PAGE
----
Colossus was the name of a series of computers developed by British
codebreakers in 1943-1945 to help in the cryptanalysis of the Lorenz cipher.
Colossus, the first large-scale electronic computer, was used against the German
system of teleprinter encryption known at Bletchley Park as 'Tunny'.
Jan 23, 2015 ... Colossus was an electronic digital computer, built during WWII from over 1700
valves (tubes). It was used to break the codes of the German ...
Colossus, also called Mark I, early electronic computer, built during World War II
in England. The exigencies of war gave impetus and funding to computer ...
Birth of the modern computer, Electronic computer, Colossus computer of Max
Newman and Tommy Flowers.
Designed by British engineer Tommy Flowers, the Colossus is designed to break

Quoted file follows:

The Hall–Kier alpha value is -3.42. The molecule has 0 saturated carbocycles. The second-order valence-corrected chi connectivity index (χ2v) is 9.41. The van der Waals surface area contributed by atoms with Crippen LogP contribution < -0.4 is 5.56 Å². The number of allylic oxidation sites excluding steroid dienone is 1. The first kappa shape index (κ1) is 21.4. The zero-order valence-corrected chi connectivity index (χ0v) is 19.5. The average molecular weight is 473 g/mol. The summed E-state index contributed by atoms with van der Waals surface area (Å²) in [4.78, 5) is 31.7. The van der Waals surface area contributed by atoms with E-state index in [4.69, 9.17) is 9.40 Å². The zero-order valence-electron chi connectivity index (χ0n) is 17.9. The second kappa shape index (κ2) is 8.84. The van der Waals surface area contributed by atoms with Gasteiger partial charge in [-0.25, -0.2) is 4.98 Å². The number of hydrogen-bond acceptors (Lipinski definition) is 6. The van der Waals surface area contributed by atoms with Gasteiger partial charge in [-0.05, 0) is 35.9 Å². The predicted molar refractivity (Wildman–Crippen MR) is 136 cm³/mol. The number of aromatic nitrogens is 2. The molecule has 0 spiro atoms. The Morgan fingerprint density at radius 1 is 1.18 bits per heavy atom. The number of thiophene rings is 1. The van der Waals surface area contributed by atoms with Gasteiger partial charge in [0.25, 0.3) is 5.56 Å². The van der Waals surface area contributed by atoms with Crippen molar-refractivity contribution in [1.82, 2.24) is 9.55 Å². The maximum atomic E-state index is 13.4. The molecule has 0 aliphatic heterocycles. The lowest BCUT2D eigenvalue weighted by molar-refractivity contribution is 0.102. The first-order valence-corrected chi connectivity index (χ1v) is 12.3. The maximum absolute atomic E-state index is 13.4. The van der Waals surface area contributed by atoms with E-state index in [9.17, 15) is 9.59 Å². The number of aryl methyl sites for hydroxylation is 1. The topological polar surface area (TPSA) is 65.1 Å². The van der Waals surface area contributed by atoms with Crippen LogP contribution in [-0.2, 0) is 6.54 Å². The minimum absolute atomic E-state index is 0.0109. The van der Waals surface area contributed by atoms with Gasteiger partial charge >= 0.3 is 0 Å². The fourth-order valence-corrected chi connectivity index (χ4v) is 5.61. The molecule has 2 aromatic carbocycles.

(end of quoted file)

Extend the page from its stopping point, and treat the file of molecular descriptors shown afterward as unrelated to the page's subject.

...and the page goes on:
... tables but was soon superseded by electronic stored-program computers.
Read the essential details about the Colossus Computer that includes images
and quotations about the main figures in breaking the code of the Lorenz
The British Colossus was the first ever programmable digital computer. This top
secret computer came into service at the end of 1943 and was developed to ...
Feb 6, 2014 ... The men and women who built Colossus, the world's first programmable
electronic digital computer, gathered at the National Museum of ...
There is an on-line Colossus simulator on the Virtual Bletchley Park pages. ...
with this work allowed him to plan with confidence for the computer of the future.